Going Upside Down

We should all turn upside down.

I mean, we should all do inversions for our yoga practice. It doesn’t matter whether you are going into a handstand, headstand, shoulder stand, Pincha or downward facing dog – It is a great addition to your practice for the multitude of benefits it brings. I would like to bring our focus to the headstand aka Salamba Sirsasana in this article. In Sanskrit, salamba means “supported” and sirsa translates as “head”.

Headstand is considered the king of yoga poses. It builds stamina, alleviates insomnia, reduces the occurrence of heart palpitations, helps to cure halitosis, strengthens the lungs, improves the function of the pituitary and pineal glands, increases the haemoglobin content in the blood, relieves the symptoms of colds, coughs and tonsillitis. Additionally, it brings relief from digestive and eliminatory problems when practiced in conjunction with Salamba Sarvangasana. Mentally, as inverting your entire body brings a rejuvenating supply of blood to the brain cells, it enhances clarity of thought, increases your concentration span, and sharpens memory. Consistent practice of this asana widens your spiritual horizons. This asana also helps those who get mentally exhausted easily. (2)

Normally, headstand is practised towards the end of a yoga class and functions to allow energy to flow towards your head, activating our crown chakra. While this advanced pose does require much focus, precision, balance and strength, this asana is essentially meant to be a resting pose. (3)

Getting into a headstand:

Kneel in front of a wall and interlace your fingers. Place your interlaced fingers down on the mat with the palms apart so you create a support for your head and place the crown of your head in your interlaced fingers onto the mat. If you’re unsure where, bring your thumb to your third eye in between your eyebrows and wherever your middle finger lands, that’s where the crown of your head is. Make sure that your elbows are shoulder-width distance apart and that your wrists are perpendicular to the floor. Shoulders should be protracted and rotated upwards. Cradle the back of your head with your hands firmly.

Next, lift your knees off the ground and straighten your legs and your spine. You will be in a modified dolphin pose with your head on the ground. Start to walk your feet as forward towards the body then lift your legs. The goal is to get your hips stacked over your shoulders. This is where hamstring and lower back flexibility comes into the game.

Once you feel stable, lift your legs straight up towards the ceiling. If you feel confident and have done it a few times, lift them both at the same time. Make sure that your body is in one straight line and there is no bent in the hips. (3)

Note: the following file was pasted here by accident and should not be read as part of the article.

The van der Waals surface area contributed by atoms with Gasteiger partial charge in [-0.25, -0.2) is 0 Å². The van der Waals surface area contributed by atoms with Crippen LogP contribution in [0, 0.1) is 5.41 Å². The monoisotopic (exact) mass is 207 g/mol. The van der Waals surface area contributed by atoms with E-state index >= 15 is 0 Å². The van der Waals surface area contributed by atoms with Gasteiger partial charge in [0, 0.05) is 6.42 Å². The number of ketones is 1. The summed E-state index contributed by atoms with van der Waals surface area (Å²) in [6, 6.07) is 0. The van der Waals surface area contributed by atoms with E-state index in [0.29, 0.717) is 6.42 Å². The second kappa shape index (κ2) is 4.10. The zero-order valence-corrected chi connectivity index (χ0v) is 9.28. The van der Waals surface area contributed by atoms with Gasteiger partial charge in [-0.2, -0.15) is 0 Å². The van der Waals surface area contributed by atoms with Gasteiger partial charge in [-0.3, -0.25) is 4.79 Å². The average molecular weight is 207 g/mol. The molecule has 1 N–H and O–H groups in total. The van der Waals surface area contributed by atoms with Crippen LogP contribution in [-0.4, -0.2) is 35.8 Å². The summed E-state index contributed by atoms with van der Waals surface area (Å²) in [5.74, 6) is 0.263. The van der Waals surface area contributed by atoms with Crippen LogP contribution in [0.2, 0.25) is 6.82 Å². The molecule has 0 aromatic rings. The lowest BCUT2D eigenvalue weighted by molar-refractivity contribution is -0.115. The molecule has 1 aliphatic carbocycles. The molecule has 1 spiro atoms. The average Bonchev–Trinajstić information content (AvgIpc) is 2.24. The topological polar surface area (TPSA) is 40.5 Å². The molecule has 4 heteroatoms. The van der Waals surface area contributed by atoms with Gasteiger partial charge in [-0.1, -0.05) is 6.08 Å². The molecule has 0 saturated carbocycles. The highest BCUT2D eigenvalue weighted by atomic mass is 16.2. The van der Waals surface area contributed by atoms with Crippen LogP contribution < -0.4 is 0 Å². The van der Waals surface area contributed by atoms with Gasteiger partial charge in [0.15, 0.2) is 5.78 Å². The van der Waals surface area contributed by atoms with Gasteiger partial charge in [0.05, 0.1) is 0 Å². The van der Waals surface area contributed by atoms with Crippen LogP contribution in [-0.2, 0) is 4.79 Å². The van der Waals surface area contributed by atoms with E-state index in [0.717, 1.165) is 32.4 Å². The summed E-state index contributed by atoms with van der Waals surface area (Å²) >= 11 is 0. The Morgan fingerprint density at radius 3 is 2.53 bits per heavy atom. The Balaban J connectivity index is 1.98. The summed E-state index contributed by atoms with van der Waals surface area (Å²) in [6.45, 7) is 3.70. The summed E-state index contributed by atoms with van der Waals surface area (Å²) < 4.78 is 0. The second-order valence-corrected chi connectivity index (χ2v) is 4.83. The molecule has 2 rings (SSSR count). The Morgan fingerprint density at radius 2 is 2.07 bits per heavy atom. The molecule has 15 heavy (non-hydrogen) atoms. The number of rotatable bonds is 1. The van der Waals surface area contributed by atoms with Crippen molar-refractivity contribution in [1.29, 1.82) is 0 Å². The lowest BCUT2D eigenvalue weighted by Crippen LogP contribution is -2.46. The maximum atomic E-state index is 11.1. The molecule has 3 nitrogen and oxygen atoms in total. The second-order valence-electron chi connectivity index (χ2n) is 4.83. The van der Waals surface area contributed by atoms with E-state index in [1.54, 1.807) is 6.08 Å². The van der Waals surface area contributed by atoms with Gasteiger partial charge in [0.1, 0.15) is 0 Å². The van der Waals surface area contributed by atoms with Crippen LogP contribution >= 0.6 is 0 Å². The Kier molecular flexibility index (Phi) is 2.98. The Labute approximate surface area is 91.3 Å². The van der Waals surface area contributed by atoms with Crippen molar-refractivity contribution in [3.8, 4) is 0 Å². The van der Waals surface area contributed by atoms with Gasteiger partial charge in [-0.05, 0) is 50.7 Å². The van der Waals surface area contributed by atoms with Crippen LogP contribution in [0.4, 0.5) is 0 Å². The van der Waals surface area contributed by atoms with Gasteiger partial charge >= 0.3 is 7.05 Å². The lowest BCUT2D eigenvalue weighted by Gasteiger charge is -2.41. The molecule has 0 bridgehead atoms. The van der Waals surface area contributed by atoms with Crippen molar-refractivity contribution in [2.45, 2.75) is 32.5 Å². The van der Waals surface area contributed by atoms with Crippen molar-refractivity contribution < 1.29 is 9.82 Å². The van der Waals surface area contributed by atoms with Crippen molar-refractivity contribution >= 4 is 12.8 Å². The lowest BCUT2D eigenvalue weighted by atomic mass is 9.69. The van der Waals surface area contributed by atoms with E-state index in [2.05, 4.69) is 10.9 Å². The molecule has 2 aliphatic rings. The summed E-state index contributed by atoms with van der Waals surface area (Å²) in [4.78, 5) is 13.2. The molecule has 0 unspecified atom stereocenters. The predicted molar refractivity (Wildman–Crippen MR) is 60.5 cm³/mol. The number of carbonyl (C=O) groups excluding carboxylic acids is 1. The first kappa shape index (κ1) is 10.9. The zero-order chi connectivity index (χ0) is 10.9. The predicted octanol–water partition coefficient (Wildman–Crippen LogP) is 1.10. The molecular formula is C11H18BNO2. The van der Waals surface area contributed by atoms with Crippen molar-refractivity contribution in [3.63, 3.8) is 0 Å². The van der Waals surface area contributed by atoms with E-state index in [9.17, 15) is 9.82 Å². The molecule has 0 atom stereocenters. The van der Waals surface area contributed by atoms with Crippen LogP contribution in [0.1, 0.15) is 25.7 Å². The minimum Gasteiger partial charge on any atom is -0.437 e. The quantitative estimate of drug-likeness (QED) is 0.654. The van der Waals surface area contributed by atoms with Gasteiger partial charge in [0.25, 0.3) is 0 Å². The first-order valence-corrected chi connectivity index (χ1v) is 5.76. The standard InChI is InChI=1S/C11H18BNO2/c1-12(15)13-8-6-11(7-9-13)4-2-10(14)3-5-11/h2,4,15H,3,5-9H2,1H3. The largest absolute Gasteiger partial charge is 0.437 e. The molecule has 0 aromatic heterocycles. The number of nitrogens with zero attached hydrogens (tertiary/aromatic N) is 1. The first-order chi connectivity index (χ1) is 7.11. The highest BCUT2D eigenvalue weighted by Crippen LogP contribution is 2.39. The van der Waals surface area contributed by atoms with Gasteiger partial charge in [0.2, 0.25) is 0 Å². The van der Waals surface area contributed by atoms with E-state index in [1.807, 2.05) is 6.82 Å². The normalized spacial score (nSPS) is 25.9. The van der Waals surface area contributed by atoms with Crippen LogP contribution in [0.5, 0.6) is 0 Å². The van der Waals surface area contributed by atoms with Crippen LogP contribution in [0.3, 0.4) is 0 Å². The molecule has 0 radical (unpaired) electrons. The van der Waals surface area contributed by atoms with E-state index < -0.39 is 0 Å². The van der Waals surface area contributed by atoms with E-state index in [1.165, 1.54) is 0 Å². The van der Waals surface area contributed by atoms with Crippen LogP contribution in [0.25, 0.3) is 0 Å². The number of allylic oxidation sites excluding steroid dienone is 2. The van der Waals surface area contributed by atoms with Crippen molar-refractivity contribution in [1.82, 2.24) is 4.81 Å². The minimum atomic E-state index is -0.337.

Being in a headstand:

When you stand on your head, the first sensation you will feel is pressure—pressure on the crown of the head, pressure in the arteries and veins, and pressure in the soft tissues of the head and neck. And along with these comes more subtle aspects of pressure—the demand for maintaining your balance and the psychological urge to come out of the posture. These physical and psychological pressures affect every system in the body in one way or another: muscular, skeletal, nervous, endocrine, circulatory, respiratory, digestive, urinary, immune, and reproductive. (1)

In headstand no muscle is in an eccentric movement, but every body part is either stabilizing or contracting. Ultimately, your body will be stacked in a single vertical line. Muscles involved in this pose are the trapezius, the rhomboid muscles, rectus abdominus, the levator scapulae, the pectoralis minor, iliopsoas and flexors, and the serratus anterior. It is important to strengthen them through regular practise of asanas and strengthen training. (4)

Contraindications:

Please do not practise this asana if you have high blood pressure, cervical spondylosis, a backache, headache, or migraine. Also, refrained from starting your yoga session with this pose if you have low blood pressure. Perform the asana only once in a session and do not repeat it – seasoned yogis can hold up to 5 minutes. It is best not to practise this asana during menstruation. (2)

 

Let me end this article with a quote:

“Sirshasana is really a blessing and a nectar. Words will fail to adequately describe its beneficial results and effects. In this Asana alone, the brain can draw plenty of Prana and blood. This acts against the force of gravity and draws an abundance of blood from the heart. Memory increases admirably. Lawyers, occultists, and thinkers will highly appreciate this Asana. This leads to natural Pranayama and Samadhi by itself. No other effort is necessary.”

— Swami Sivananda

 

Reference:

  1. Anatomy of Hatha Yoga: A Manual for Students, Teachers, and Practitioners-Body & Breath Inc (2017) by David H. Coulter
  2. The Path to Holistic Health by B.K.S. Ivengar Yoga
  3. How To Do Headstand – Alignment, Anatomy, Benefits & Preparation by Joschi Monika